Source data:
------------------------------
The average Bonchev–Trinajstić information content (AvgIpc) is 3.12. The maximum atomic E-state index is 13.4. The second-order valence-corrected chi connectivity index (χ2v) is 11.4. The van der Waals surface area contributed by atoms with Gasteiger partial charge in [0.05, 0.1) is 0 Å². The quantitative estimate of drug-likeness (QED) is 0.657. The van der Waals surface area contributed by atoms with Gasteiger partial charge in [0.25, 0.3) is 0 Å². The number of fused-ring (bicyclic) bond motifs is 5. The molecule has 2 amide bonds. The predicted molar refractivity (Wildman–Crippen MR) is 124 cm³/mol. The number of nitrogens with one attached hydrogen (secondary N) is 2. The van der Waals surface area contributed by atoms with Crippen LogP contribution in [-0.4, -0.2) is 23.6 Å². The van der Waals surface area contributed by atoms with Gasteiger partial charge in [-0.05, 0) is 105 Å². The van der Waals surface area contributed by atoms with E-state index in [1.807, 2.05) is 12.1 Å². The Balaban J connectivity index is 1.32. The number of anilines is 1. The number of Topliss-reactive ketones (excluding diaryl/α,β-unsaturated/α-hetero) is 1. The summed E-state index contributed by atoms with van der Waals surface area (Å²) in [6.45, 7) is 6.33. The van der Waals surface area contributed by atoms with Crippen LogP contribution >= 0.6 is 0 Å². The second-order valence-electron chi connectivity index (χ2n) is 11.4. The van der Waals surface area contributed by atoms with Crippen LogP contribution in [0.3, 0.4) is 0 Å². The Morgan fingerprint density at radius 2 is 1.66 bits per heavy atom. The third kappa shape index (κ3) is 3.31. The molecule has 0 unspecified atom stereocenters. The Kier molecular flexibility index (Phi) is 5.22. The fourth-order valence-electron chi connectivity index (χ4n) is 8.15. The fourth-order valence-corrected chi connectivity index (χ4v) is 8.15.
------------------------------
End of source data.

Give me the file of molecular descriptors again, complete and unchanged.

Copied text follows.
The average Bonchev–Trinajstić information content (AvgIpc) is 3.12. The maximum atomic E-state index is 13.4. The second-order valence-corrected chi connectivity index (χ2v) is 11.4. The van der Waals surface area contributed by atoms with Gasteiger partial charge in [0.05, 0.1) is 0 Å². The quantitative estimate of drug-likeness (QED) is 0.657. The van der Waals surface area contributed by atoms with Gasteiger partial charge in [0.25, 0.3) is 0 Å². The number of fused-ring (bicyclic) bond motifs is 5. The molecule has 2 amide bonds. The predicted molar refractivity (Wildman–Crippen MR) is 124 cm³/mol. The number of nitrogens with one attached hydrogen (secondary N) is 2. The van der Waals surface area contributed by atoms with Crippen LogP contribution in [-0.4, -0.2) is 23.6 Å². The van der Waals surface area contributed by atoms with Gasteiger partial charge in [-0.05, 0) is 105 Å². The van der Waals surface area contributed by atoms with E-state index in [1.807, 2.05) is 12.1 Å². The Balaban J connectivity index is 1.32. The number of anilines is 1. The number of Topliss-reactive ketones (excluding diaryl/α,β-unsaturated/α-hetero) is 1. The summed E-state index contributed by atoms with van der Waals surface area (Å²) in [6.45, 7) is 6.33. The van der Waals surface area contributed by atoms with Crippen LogP contribution >= 0.6 is 0 Å². The second-order valence-electron chi connectivity index (χ2n) is 11.4. The van der Waals surface area contributed by atoms with Crippen LogP contribution in [0.3, 0.4) is 0 Å². The Morgan fingerprint density at radius 2 is 1.66 bits per heavy atom. The third kappa shape index (κ3) is 3.31. The molecule has 0 unspecified atom stereocenters. The Kier molecular flexibility index (Phi) is 5.22. The fourth-order valence-electron chi connectivity index (χ4n) is 8.15. The fourth-order valence-corrected chi connectivity index (χ4v) is 8.15.